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ONE MORE STEP TAKEN FOR DEMOCRACY IN NIGERIA

14 Apr

By James Apeh Esq

The successful conduct of the 2015 general election marked a milestone in the development of the Nigerian democracy. This is not unconnected to the fact that it witnessed a lot of firsts in the history of the Nigerian polity; It was the first time that an incumbent president was defeated at the polls; it was also the first time that a presidential candidate conceded defeat and even went ahead to congratulate the winner.

It would not be entirely incorrect to suggest that people the world over generally view a democratic government as the most preferred system that least violates the rights of citizens. This perception is undoubtedly as a result of the view that democracy in its advanced form is a universal idiom of liberty, justice and human development. Democracy as it is understood today has come a long way in the African continent in general and Nigeria in particular. Because of her rather unfortunate past of being a British colony, the entity known as Nigeria today has had to develop from her traumatic roots in colonialism.

The colonial state which in every respect was the precursor of the post colonial state played a critical role in the slow development of a democracy in Nigeria. In colonial Africa there were two features of state power; its absolutism and arbitrariness. As if to underscore its arbitrariness of power, the officials of the colonial state showed hardly any interest in transforming domination into hegemony. Also since the colonial state was for its subjects, it could not engender any legitimacy even though it made rules and laws profusely and propagated values.

At independence, Africans were seeking a democracy as matter of survival; they believed that there were no alternatives to this quest; they thought that they had nothing to lose and great deal to gain. However this belief was destroyed as the form and function of the state in colonial Africa did not change much at independence. State power remained essentially the same, immense arbitrary often violent, always threatening.

The Nigerian state at independence was inherently a violent institution and to that extent a crisis generating mechanism. Repression suppression and intimidation were essential attributes of the state in the post-colonial period. The establishment of hegemony, consensus building, dialogue, negotiation, respect for human rights and the rule of law were largely alien to its modus operandi. These attributes were inherited form the colonial state. The development of a bourgeoise nation-state based on abiding respect for the rights of citizens and the establishment of a liberal political order was not the central concern for the colonial state. If anything the colonial state was an untamed leviathan which relied on force and coercion rather than hegemony and legitimacy as mechanisms of rule.

Thus the hopes and aspirations of Africans were thus dashed. Democracy they failed to realize was an expensive project, in both human and material resources. It requires discipline, patience, vision and commitment. As such, no sooner had new democracies emerged in Africa than they began to crumble with ease, threatening a return to the state of nature for many. This situation was worsened by the phenomenon of protracted military rule and dictatorship. Nigeria is now fifty four years old and has only witnessed sixteen years of uninterrupted sustained democracy.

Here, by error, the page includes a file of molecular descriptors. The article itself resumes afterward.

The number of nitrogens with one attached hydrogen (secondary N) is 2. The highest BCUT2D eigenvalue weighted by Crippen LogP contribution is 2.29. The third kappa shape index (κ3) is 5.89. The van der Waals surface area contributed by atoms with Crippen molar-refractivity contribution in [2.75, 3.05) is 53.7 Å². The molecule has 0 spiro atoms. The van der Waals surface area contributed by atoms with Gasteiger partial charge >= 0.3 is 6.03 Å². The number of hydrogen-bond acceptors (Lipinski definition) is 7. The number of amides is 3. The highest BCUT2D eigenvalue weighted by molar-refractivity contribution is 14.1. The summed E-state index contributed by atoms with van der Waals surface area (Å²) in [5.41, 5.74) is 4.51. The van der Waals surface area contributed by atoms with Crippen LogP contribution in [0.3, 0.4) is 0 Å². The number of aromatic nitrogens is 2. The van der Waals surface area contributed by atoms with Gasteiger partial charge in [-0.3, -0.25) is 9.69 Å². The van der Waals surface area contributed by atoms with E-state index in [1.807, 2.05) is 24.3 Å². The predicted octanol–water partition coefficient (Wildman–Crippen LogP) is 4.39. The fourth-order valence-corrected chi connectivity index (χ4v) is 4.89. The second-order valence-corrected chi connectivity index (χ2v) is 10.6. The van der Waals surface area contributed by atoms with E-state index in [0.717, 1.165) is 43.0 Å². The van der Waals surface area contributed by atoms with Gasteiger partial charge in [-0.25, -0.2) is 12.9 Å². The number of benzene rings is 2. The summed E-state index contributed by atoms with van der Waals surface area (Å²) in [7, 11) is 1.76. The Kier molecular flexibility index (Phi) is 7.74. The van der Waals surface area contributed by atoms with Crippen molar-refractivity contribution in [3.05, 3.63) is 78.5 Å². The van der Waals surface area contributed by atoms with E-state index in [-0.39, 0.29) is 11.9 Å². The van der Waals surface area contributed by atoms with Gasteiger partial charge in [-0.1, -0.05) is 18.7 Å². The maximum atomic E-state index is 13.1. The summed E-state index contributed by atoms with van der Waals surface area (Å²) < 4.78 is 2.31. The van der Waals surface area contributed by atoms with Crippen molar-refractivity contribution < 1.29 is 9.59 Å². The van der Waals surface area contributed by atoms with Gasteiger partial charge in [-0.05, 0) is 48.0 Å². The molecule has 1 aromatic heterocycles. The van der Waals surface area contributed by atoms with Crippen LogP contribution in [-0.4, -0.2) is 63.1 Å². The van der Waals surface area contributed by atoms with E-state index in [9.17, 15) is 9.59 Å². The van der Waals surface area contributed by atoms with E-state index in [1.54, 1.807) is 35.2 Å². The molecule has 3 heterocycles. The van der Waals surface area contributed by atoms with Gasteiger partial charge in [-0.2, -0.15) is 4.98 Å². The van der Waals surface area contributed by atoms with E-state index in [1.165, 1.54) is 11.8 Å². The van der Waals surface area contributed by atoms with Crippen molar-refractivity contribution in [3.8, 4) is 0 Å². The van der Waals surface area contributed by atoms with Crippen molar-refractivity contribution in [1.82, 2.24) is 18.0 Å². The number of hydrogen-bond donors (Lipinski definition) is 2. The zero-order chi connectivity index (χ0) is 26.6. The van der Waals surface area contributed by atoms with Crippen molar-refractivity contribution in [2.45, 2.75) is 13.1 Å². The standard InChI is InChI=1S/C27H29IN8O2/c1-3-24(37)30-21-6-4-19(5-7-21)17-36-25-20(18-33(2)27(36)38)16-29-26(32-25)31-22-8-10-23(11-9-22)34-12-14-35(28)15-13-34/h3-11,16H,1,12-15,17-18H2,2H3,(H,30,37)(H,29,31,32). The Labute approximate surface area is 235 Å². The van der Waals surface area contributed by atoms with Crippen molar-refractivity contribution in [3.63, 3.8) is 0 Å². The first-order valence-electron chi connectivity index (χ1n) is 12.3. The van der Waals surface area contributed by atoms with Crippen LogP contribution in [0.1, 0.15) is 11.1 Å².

Colonialism by itself may not necessarily be the defining factors in ascertaining the direction, speed and scope of change for a country. The nature and ideology of the succeeding elite, geography, tradition, patriotism and culture are fundamental ingredients that explain how people react to given phenomena. The reaction of a group of people to colonialism will differ depending on the cultural luggage of the colonized people. The events that played out in the 2015 general elections can no doubt be seen as a good omen in the direction, speed and scope of the development of democracy in the country.

In spite of the challenges faced, the Nigerian people reacted positively to the development of democracy in the political entity known as Nigeria. They came out to vote even when they were threatened not to, Nigerians waited for the votes to be counted under extreme whether conditions in some cases, the youths represented by the coppers of the national youths service corps played various roles at the polling units during the elections and the academia represented by the REC of various states of Nigerian played an important role of being uncompromising. The civil society organizations played their role of monitoring the elections to ensure that they were fair. The media played their part in informing Nigerians on happenings before, during and after the elections. The president elect on his part played an important role by not giving up on running for the post of the present in spite of repeated failure and finally the incumbent president who lost conceded and congratulated his successor.

Considering the arms build up, the divisive campaigns and international predictions of crisis that preceded this year’s election, Nigerians have every cause to be proud and grateful.  The manner in which the 2015 general election was conducted and the response to the result of declaration by INEC of the results those who ran for elective positions both the governors federal and state level shows that Nigeria is rising . If we collectively and individually resolve to we can record a bigger first than the ones recorded in the 2015 general elections.

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Posted by on April 14, 2015 in Elections

 

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